Manipur Violence: Two Women Paraded Naked, Allegedly Raped

In the heart-wrenching incident that unfolded in Manipur. India, two women were subjected to unimaginable cruelty, paraded naked, and allegedly raped. This incident has sent shockwaves across the nation, and it is our responsibility as a society to stand together, seek justice, and work towards ensuring such heinous acts are never repeated. As we delve into the details of this tragic event, we are reminded of the importance of compassion, empathy, and the urgent need for change.

Manipur, a picturesque hilly state in northeast India, lies to the east of Bangladesh and shares its borders with Myanmar. Home to an estimated 3.3 million people, the state boasts a diverse population comprising predominantly the Meitei people, who speak the Meitei language. Alongside them, the region accommodates various other ethnic and linguistic groups such as the Naga and Kuki peoples.

Where is Manipur and who lives there?

The hilly north-east Indian state sits east of Bangladesh and borders Myanmar. It is home to an estimated 3.3 million people. The state is predominantly inhabited by the Meitei people, who speak the Meitei language. The area is also home to a variety of other ethnic and linguistic groups, including the Naga and Kuki peoples.


More than half are Meiteis, while around 43% are Kukis and Nagas, the predominant minority tribes.

What is happening in Manipur?

Violence that began in May has claimed the lives of at least 130 people and left 400 others wounded. The army, paramilitary force and police are striving to quell the violence. But it has already forced more than 60,000 people from their homes.


Police armouries have been looted, hundreds of churches and more than a dozen temples ruined, and villages destroyed.

How did it start?

Kukis began protesting against demands from the Meiteis to be granted official tribal status, which the Kukis argued would strengthen their already strong influence on government and society, allowing them to buy land or settle in predominantly Kuki areas. This led to tensions boiling over.

But there are a myriad of underlying reasons. The Kukis say a war on drugs waged by the Meitei-led government is a screen to uproot their communities.

Illegal migration from Myanmar has heightened tensions. There is pressure on land use from a growing population and unemployment has pushed youth towards the various militias.

Who is fighting whom?

For decades, the Meitei, Kuki, and Naga militias have been fighting one another over conflicting homeland demands and religious differences, and they have all clashed with India’s security forces. However, the latest flare-up is almost entirely between the Meitei and the Kuki.

“This time, the conflict is strictly rooted in ethnicity, not religion,” says Dhiren A Sadokpam, editor of The Frontier Manipur.

Who are the Kuki and Meitei?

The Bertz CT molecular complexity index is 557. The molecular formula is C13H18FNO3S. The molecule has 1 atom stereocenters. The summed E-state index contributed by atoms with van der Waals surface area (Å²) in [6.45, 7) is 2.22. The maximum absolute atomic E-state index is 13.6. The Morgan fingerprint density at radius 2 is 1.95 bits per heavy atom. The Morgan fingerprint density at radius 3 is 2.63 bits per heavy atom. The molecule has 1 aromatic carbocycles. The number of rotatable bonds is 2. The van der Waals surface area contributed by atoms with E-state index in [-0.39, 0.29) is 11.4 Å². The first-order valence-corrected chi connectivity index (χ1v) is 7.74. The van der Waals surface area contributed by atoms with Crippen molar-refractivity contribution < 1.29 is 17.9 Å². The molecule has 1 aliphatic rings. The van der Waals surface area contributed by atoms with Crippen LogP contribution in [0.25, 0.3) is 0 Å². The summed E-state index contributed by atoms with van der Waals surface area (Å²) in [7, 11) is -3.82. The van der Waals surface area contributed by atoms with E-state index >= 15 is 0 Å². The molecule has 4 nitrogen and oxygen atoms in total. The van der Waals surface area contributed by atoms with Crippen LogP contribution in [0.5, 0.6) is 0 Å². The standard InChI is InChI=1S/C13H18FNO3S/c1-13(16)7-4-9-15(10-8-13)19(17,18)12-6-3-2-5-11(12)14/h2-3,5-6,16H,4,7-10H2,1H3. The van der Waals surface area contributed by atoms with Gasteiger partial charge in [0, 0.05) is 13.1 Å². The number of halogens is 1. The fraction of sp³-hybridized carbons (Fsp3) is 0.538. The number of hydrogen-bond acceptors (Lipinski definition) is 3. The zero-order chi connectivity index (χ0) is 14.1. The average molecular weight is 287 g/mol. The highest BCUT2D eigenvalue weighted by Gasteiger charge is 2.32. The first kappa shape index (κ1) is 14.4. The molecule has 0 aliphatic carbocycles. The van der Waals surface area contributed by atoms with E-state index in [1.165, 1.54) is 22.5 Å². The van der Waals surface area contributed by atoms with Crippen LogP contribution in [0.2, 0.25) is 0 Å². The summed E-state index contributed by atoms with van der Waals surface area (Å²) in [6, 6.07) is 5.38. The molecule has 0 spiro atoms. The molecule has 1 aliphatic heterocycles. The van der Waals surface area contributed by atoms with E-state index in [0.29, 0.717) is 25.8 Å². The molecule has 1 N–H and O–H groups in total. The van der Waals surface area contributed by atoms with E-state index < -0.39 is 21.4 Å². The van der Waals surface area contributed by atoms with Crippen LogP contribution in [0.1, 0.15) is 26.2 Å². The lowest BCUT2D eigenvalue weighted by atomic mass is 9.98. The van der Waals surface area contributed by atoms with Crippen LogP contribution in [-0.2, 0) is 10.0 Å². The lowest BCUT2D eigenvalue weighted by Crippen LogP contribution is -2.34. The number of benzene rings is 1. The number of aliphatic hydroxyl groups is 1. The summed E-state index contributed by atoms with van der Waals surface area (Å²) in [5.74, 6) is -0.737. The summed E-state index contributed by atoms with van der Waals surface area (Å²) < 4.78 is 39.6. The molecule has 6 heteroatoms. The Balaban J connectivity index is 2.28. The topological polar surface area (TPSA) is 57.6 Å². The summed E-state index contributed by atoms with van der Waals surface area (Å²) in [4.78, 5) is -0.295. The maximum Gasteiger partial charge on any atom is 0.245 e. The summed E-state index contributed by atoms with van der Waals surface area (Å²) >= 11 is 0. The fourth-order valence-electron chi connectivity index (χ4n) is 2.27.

The Meitei have roots in Manipur, Myanmar and the surrounding areas. The vast majority are Hindu although some follow the Sanamahi religion. The Kukis, mostly Christians, have spread across the north-east of India, and many of those in Manipur can trace their roots back to Myanmar too.

Meiteis mostly live in the Imphal valley, while the Kukis live in the surrounding hills and beyond.

Why are women being attacked and humiliated?

The BBC’s Geeta Pandey in Delhi says the video is the latest example of rape and sexual assault being used as instruments of violence in conflict, which can often worsen into a spiral of revenge attacks.

According to local media, the attack in May came after fake reports that a Meitei woman had been raped by Kuki militiamen. This unleashed “a new, deadly cycle of reprisal violence on Kuki tribal women allegedly perpetrated by Meitei mobs”.

What is the central government doing?

Up until the video of the 4th May attack emerged this week, Prime Minister Narendra Modi had remained silent on the violence in Manipur. He stated that the incident had “shamed India” and asserted that “no guilty will be spared… what happened with the daughters of Manipur can never be forgiven”.

But many Indians are asking why it has taken so long for him to comment publicly on Manipur.


The Indian government has deployed 40,000 soldiers, paramilitary troops and police to the region in an attempt to stem the latest round of violence. So far, it has resisted calls from tribal leaders to impose direct rule.

But violence continues to spread and forces more villagers out of their homes.

Who runs Manipur?

Mr Modi’s Bharatiya Janata Party, which governs India, also runs the state government in Manipur, led by N Biren Singh, a Meitei.


The Meitei also control 40 of the regional parliament’s 60 seats despite totalling 53% of the population. The Kukis say that Mr Singh’s recent war on the cultivation of poppy for the heroin trade targeted Kuki areas.

Mr Singh’s government accused Kuki insurgent groups of inciting the community.


Manipur, a state rich in diversity, faces immense challenges due to ethnic tensions and ongoing conflicts. Understanding the root causes of the strife is crucial to finding lasting solutions. The path to peace and stability lies in addressing the grievances of all communities and fostering dialogue to build trust and harmony among the diverse population.


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